A few weeks ago, I got a call from the school nurse’s office. The voice on the other end of the line said, “Hi, Mrs. M. I just wanted to let you know that everything is okay with Kaitlyn, but she’s been high today, and I think she needs a new site.” Sure enough, I went over to the school and it was pretty obvious that her insulin pump site was not working properly and she definitely needed a change. Her blood sugar was very high, and she measured high for ketones as well.

What was most concerning though, was that she was sitting in the office taking a math test on her lap.

The nurse, office staff, and other students were buzzing in and out of the nurse’s office. I was prepping and putting on Kaitlyn’s site and making her get up to do finger sticks and a urine check. She wasn’t feeling very well because of her blood sugar levels and ketones. All in all, these were probably the worst possible conditions to take a test!

Apparently, Kaitlyn didn’t want to fall behind and just wanted to get the test out of the way, so her teacher just had her take it with her when she came up to the office. Math is her hardest subject this year, and almost her entire grade comes from her performance on each chapter test. Needless to say, she didn’t do very well on the test. It was her lowest score of the year so far.

Luckily, she has an accommodation written in her 504 plan that states, “Student will be given the opportunity to retake tests when her glucose levels have fallen out of the optimal range. She will be given the higher of the test scores.” We had never once had to use this accommodation before, even though it had been written in her plan since she started middle school almost three years ago, but now was definitely the time. I wrote an email to the teacher explaining the situation, and Kaitlyn was able to retake the test! She did much better the second time — in fact, she practically aced it. I was grateful we had this accommodation written into her plan.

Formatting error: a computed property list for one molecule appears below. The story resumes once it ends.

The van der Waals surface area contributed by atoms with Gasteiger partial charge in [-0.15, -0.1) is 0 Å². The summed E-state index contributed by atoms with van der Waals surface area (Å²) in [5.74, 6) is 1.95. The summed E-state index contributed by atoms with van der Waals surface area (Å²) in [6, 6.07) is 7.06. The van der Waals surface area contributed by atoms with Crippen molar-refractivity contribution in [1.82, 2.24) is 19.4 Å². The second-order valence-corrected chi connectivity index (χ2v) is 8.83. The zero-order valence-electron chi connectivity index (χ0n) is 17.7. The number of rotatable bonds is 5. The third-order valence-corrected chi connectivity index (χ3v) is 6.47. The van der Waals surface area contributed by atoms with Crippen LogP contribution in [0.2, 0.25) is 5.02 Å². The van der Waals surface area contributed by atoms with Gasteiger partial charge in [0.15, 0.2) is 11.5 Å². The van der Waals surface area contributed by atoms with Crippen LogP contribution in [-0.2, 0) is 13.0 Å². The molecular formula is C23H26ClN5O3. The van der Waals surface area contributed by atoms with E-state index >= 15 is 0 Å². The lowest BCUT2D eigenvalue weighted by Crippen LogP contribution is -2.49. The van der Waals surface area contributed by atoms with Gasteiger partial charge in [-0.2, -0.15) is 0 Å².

We just had Kaitlyn’s annual 504 meeting where her teachers, nurse, counselor, and assistant principal met to review her health plan and accommodations. We made slight changes to her accommodations, but most stayed the same. These are some of the other accommodations we have listed on her plan:

  • Student will be allowed to leave class without penalty to check blood sugar.
  • Student will have blood sugar checked before and after she attends physical education. She will not be penalized for non-participation related to blood sugar level changes.
  • Student is allowed to have her cell phone in class in order to have access to glucose monitoring and to contact parent for medical reasons.
  • Student will be given additional time to complete assignments with no penalty when missing class for fluctuations in glucose levels or for illness.
  • Student will be allowed to have backpack in class.

We’ve had such great support from Kaitlyn’s team in middle school, but we don’t know for sure what kind of support we’ll have in a few months as she goes into high school. It’s nice having a legal document to fall back on that will follow her throughout her schooling.

Disclaimer: The experiences and suggestions recounted in these articles are not intended as medical advice, and they are not necessarily the “typical” experiences of families with a child who has type 1 diabetes. These situations are unique to the families depicted. Families should check with their healthcare professionals regarding the treatment of type 1 diabetes and the frequency of blood glucose monitoring. Jen and Kim are real moms of kids with type 1 diabetes and have been compensated for their contributions to this site.

Related topics:
Your Back-to-School Checklist
What Your Child’s Teacher Doesn’t Know About Type 1
Parents Reveal: The Best Question I Asked at Our 504 Plan Meeting

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